Without saying it, you have the right notion, it all comes down to speed and flexibility. This is directly related to the amount of runtime operations and parameters you must check against. I’m not an expert on Windows file system ACLs, but conceptually the facts remain the same.
One look at the extensibility of Windows file system ACLs and can you can see that you have a lot of different options for a wide array of attributes and security levels. Each of these options comes with a level of memory and CPU penalties. The goal is to provide a flexible, seamless permissions structure that still offers granular control. This includes capabilities on different file systems, account types and environments. It was built to serve a specific purpose, file control, which doesn’t necessarily need to operate at over 100 million events per second, like a 6509 would.
At the opposite end of the spectrum, you have network ACLs that were designed with speed in mind. When you create an ACL you not only have a hardware-optimized platform performing these comparisons, but you also have a strict set of bit-wise operations that are happening1. With standard ACLs, you only look at source and destination addresses; indiscriminate of any other TCP/IP variable.
Take the below test results from the European Advanced Network Test Center (EANTC). They stress test a 6500 with 32, 10Gb ports at 90% line rate with a packet size of 64 bytes (most stressful) from totally unique addresses and then compare it with a 10,000 line ACL that matches at the 10,001th entry. It yields a minimal drop in line rate and zero loss.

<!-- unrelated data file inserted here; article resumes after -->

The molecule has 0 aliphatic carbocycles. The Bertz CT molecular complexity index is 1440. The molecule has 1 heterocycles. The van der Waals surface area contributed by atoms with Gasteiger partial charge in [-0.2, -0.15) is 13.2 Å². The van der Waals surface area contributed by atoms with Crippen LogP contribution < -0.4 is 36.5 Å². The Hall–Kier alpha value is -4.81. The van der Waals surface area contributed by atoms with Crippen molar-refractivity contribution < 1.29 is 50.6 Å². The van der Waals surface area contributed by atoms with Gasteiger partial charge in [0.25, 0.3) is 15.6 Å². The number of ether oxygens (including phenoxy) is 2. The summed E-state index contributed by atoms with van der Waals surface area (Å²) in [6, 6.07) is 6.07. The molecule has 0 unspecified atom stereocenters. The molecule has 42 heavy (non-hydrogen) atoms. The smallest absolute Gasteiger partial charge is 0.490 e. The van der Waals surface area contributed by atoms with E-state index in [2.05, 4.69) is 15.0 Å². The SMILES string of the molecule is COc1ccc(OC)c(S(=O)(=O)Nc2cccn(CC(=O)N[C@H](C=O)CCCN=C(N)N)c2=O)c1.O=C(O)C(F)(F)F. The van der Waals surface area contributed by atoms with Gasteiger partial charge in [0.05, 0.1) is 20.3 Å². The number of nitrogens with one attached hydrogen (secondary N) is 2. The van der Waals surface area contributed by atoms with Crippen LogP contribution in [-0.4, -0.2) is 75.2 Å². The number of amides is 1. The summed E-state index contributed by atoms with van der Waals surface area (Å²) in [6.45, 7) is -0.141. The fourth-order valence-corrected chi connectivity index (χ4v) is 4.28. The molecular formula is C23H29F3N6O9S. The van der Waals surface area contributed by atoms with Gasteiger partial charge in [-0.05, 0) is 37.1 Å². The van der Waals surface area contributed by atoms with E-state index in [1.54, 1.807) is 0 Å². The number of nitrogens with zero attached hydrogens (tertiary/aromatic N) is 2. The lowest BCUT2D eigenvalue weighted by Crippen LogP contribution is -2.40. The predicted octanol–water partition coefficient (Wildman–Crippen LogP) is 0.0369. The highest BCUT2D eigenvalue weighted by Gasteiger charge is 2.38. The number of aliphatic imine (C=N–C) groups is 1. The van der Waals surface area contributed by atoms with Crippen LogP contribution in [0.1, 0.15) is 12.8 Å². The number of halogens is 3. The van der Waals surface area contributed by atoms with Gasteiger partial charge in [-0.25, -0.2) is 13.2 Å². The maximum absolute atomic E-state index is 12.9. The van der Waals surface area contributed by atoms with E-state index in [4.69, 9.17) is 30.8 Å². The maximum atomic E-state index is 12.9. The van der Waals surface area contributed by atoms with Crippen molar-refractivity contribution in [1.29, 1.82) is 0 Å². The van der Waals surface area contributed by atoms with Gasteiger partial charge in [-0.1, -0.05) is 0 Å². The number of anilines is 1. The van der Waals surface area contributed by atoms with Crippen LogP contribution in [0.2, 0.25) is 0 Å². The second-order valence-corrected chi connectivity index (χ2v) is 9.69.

EANTC: Cisco Catalyst 6500 with Supervisor720 — 10 Gigabit Ethernet Performance Test
Although this doesn’t show latency, which would be the real testament to the speed of these platforms, they do say go on to say “Catalyst performance unaffected by the addition of value-added services such as ACLs, QoS traffic classification and NetFlow Statistics gathering.”
Once you look to add additional flexibility, such as extended ACLs, you require additional checks against the data. This adds latency. The key is that you choose which is most appropriate for the application for your business requirements. Not everyone needs an extended ACL when a standard ACL will do.
As most indicated in the comments, the amount of routines a router will need to go through every moment dwarfs a file system ACL in pretty much every way. Does this mean they’re better? Not necessarily. But they are certainly faster at what they do, just limited.
1This is assuming no logging is happening, which relies on CPU processing to log the message.